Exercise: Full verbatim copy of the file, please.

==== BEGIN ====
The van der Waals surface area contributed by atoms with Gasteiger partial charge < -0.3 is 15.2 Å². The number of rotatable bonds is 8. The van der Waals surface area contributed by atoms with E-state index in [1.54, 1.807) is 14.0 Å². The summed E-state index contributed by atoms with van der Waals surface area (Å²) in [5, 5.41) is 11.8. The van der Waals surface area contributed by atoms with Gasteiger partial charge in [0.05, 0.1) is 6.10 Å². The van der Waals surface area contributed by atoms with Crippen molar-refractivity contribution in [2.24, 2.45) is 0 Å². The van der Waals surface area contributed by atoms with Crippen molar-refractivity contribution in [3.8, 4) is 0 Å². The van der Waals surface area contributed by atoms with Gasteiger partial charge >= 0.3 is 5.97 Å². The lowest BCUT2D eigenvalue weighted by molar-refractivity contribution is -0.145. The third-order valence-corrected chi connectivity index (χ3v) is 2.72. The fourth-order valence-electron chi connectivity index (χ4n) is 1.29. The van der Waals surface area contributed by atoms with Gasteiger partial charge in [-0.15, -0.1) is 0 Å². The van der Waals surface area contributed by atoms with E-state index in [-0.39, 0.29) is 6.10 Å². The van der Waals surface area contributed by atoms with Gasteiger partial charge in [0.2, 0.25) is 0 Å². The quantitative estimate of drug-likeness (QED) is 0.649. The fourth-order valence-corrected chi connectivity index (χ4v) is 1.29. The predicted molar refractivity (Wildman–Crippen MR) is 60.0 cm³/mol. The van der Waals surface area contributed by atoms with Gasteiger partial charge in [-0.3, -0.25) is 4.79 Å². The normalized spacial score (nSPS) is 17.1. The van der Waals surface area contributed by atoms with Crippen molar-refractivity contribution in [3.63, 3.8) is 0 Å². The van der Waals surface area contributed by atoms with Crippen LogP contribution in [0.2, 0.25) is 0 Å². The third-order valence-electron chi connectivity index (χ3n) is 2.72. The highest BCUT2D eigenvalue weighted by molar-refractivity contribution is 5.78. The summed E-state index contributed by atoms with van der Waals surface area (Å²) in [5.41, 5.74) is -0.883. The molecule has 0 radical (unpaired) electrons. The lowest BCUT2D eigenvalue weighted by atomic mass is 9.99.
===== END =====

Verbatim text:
The van der Waals surface area contributed by atoms with Gasteiger partial charge < -0.3 is 15.2 Å². The number of rotatable bonds is 8. The van der Waals surface area contributed by atoms with E-state index in [1.54, 1.807) is 14.0 Å². The summed E-state index contributed by atoms with van der Waals surface area (Å²) in [5, 5.41) is 11.8. The van der Waals surface area contributed by atoms with Gasteiger partial charge in [0.05, 0.1) is 6.10 Å². The van der Waals surface area contributed by atoms with Crippen molar-refractivity contribution in [2.24, 2.45) is 0 Å². The van der Waals surface area contributed by atoms with Crippen molar-refractivity contribution in [3.8, 4) is 0 Å². The van der Waals surface area contributed by atoms with Gasteiger partial charge >= 0.3 is 5.97 Å². The lowest BCUT2D eigenvalue weighted by molar-refractivity contribution is -0.145. The third-order valence-corrected chi connectivity index (χ3v) is 2.72. The fourth-order valence-electron chi connectivity index (χ4n) is 1.29. The van der Waals surface area contributed by atoms with Gasteiger partial charge in [-0.15, -0.1) is 0 Å². The van der Waals surface area contributed by atoms with E-state index in [-0.39, 0.29) is 6.10 Å². The van der Waals surface area contributed by atoms with Gasteiger partial charge in [0.2, 0.25) is 0 Å². The quantitative estimate of drug-likeness (QED) is 0.649. The fourth-order valence-corrected chi connectivity index (χ4v) is 1.29. The predicted molar refractivity (Wildman–Crippen MR) is 60.0 cm³/mol. The van der Waals surface area contributed by atoms with Gasteiger partial charge in [-0.3, -0.25) is 4.79 Å². The normalized spacial score (nSPS) is 17.1. The van der Waals surface area contributed by atoms with Crippen molar-refractivity contribution in [3.63, 3.8) is 0 Å². The van der Waals surface area contributed by atoms with Crippen LogP contribution in [0.2, 0.25) is 0 Å². The third-order valence-electron chi connectivity index (χ3n) is 2.72. The highest BCUT2D eigenvalue weighted by molar-refractivity contribution is 5.78. The summed E-state index contributed by atoms with van der Waals surface area (Å²) in [5.41, 5.74) is -0.883. The molecule has 0 radical (unpaired) electrons. The lowest BCUT2D eigenvalue weighted by atomic mass is 9.99.